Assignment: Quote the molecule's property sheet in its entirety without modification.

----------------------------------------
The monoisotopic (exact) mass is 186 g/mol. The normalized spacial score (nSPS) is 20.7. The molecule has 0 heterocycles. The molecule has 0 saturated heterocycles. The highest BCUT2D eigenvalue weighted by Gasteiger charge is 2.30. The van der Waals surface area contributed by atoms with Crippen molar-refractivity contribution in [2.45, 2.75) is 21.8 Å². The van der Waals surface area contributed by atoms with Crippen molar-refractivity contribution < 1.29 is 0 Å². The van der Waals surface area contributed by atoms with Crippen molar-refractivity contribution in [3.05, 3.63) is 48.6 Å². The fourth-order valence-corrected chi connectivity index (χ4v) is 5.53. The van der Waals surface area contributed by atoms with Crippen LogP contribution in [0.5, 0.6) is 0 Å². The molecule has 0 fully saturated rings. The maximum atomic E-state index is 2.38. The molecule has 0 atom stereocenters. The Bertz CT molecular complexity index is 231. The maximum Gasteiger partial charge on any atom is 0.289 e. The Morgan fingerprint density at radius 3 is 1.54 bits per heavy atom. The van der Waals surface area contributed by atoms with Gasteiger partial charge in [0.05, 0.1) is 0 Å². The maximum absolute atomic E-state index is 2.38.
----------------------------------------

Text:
The monoisotopic (exact) mass is 186 g/mol. The normalized spacial score (nSPS) is 20.7. The molecule has 0 heterocycles. The molecule has 0 saturated heterocycles. The highest BCUT2D eigenvalue weighted by Gasteiger charge is 2.30. The van der Waals surface area contributed by atoms with Crippen molar-refractivity contribution in [2.45, 2.75) is 21.8 Å². The van der Waals surface area contributed by atoms with Crippen molar-refractivity contribution < 1.29 is 0 Å². The van der Waals surface area contributed by atoms with Crippen molar-refractivity contribution in [3.05, 3.63) is 48.6 Å². The fourth-order valence-corrected chi connectivity index (χ4v) is 5.53. The van der Waals surface area contributed by atoms with Crippen LogP contribution in [0.5, 0.6) is 0 Å². The molecule has 0 fully saturated rings. The maximum atomic E-state index is 2.38. The molecule has 0 atom stereocenters. The Bertz CT molecular complexity index is 231. The maximum Gasteiger partial charge on any atom is 0.289 e. The Morgan fingerprint density at radius 3 is 1.54 bits per heavy atom. The van der Waals surface area contributed by atoms with Gasteiger partial charge in [0.05, 0.1) is 0 Å². The maximum absolute atomic E-state index is 2.38.